A qualified personal residence trust or QPRT allows you to remove your home from your estate to reduce your gift tax. Do you need one, and if so, how can it work for you? Click through for the intricacies of this form of trust.
If you think you may face a gift tax issue, you may want a qualified personal residence trust—a type of irrevocable trust that can remove a house from an estate to reduce gift taxes when transferring it. Here’s how it works: The taxable portion of your house is considered a future interest gift, but you can minimize it by using the estate and gift exemption.
You, your spouse and any dependents can continue to live in the residence without any changes while it’s inside the trust. You live rent free and continue to pay any normal operating expenses so you can claim all appropriate income tax deductions.
But you only have a right to the residence for the trust-stated term, so your home isn’t as marketable as when you own your house outright. This of course increases the inconvenience to any creditors who can’t force you to sell your home. The longer the QPRT’s term, the larger your retained interest and the smaller the amount of gift tax exemption used.
Once the term of the QPRT expires, you can still occupy your house, but you give up ownership to your beneficiaries. Then you pay a fair market rent to keep living in your home, but that rent passes to the next generation without any gift tax implications.
You’ll appreciate the financial perks—a QPRT removes all future appreciation from your taxable estate while using little of your lifetime gift tax exemption. You’ll also be hedging against possible decreases in the shared lifetime gift tax and estate tax exemption. You’ll lock in the value of your residence for gift and estate tax purposes. You won’t have to worry about how much your house appreciates in value.
However, it’s not without risk: The QPRT transaction will be completely undone if you die before the trust period ends. The value of your home will be reassessed and included in your taxable estate at its full fair market value as of the date of your death.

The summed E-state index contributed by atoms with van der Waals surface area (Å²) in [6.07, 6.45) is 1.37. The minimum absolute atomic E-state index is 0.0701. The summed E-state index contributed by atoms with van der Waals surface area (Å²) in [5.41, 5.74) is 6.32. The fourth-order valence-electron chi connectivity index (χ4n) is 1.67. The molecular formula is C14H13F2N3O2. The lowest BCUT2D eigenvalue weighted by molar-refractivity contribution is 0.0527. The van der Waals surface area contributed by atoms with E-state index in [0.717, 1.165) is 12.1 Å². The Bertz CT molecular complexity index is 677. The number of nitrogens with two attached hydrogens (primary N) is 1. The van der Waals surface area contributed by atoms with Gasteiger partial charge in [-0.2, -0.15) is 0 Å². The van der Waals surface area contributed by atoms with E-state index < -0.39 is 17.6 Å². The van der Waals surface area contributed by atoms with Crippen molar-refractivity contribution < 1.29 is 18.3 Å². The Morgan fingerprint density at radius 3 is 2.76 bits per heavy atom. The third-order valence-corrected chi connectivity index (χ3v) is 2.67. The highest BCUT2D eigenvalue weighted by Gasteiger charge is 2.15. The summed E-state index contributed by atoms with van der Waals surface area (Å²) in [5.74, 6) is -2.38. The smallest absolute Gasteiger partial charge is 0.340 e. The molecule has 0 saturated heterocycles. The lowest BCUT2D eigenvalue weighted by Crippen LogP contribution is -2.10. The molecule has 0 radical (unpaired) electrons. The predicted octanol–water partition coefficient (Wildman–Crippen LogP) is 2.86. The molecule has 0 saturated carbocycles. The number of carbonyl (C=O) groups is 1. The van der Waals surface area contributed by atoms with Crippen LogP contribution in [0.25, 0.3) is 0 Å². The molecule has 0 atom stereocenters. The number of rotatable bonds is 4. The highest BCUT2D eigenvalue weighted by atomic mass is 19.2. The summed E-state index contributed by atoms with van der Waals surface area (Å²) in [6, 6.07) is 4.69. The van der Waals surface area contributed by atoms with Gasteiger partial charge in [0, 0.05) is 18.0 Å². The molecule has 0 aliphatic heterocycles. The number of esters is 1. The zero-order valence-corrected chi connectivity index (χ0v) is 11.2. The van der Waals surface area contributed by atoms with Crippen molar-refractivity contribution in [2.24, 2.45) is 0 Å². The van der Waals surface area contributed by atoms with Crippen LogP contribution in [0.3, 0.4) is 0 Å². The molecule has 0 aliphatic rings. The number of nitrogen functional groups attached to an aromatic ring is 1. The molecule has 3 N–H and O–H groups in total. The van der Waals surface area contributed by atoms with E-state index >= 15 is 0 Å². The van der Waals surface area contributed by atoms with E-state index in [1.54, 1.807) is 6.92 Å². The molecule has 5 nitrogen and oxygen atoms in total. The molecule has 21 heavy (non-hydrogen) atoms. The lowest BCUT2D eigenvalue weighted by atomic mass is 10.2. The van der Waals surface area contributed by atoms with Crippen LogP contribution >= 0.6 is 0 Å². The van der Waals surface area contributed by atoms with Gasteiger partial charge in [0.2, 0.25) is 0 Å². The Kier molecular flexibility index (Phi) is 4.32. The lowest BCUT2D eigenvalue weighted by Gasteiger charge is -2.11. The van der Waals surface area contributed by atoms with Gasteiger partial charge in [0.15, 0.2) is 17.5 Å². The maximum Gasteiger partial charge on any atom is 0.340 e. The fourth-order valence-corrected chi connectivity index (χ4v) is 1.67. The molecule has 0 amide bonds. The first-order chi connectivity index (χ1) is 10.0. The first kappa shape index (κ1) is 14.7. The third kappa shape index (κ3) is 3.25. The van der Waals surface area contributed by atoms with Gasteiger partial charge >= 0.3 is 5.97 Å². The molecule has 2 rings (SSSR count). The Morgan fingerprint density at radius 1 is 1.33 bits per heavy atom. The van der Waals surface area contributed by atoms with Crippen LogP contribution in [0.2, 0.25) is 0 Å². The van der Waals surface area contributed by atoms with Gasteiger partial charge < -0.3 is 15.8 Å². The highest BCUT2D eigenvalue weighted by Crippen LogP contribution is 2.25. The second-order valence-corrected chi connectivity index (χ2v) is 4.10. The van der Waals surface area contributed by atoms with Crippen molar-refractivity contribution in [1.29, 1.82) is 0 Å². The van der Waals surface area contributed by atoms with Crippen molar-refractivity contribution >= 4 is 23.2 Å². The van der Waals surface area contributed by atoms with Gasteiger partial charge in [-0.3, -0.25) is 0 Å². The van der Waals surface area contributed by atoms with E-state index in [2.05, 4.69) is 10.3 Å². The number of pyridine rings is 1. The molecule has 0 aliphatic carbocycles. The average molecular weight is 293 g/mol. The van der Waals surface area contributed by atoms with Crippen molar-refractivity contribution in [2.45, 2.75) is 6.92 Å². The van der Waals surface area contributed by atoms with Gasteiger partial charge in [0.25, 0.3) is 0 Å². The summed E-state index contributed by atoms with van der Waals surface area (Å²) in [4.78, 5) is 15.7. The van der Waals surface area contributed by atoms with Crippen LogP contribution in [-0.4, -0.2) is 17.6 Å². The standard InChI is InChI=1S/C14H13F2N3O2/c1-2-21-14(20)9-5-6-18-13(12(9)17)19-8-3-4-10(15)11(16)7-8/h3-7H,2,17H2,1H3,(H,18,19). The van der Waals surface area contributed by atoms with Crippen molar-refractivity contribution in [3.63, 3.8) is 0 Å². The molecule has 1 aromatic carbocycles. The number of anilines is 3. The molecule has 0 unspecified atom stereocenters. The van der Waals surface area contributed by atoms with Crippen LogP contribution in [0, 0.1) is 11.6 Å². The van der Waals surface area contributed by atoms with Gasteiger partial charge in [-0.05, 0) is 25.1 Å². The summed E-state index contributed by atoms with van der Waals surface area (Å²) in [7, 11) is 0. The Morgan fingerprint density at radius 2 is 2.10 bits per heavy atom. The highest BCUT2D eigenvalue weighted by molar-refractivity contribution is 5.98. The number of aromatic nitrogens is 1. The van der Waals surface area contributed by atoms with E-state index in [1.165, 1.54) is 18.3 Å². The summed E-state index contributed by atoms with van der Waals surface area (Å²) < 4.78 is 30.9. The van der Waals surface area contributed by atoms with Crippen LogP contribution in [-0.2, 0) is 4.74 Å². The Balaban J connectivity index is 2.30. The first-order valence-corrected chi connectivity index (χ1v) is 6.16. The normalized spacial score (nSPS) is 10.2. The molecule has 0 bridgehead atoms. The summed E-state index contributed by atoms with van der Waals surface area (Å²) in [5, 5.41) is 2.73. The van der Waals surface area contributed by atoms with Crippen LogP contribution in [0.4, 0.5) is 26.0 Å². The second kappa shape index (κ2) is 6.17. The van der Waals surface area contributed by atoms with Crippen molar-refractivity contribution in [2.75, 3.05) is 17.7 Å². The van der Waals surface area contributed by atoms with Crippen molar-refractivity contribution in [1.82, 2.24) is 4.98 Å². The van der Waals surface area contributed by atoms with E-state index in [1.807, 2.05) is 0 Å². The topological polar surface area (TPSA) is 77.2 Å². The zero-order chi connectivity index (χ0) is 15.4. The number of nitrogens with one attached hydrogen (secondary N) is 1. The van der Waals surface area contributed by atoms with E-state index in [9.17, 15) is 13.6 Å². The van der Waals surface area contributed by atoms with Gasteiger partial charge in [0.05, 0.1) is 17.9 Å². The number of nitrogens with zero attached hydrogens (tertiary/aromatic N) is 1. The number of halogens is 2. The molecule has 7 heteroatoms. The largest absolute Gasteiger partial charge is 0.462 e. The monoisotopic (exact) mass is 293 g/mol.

When would you want to employ a QPRT?
Let’s look at an example: You want to pass your house to your child, but right now, you don’t want to move out. You can reduce the tax impact on your estate with a QPRT for 10 years. Then, in 10 years, the house increases in value and the gains will be tax free so you as the parent only have to pay gift tax on the initial value of the house in the trust, not on the increased value.
Among the factors that make QPRTs less attractive are the provisions pertaining to the adjoining land, outliving the trust and selling the home before the term’s end. An heir who sells the home after the retained income period ends will owe capital gains taxes based on the difference between its value at the time the gift was made and the price of the sale. That’s why it’s better to use QPRTs with heirs who plan to keep the house in the family for generations.
Not everyone will need a QPRT, but for most people, their primary residence is the single most valuable asset they will leave their heirs. Talk with a financial professional to find out whether a QPRT or another technique is best suited for handing the family home to the next generation.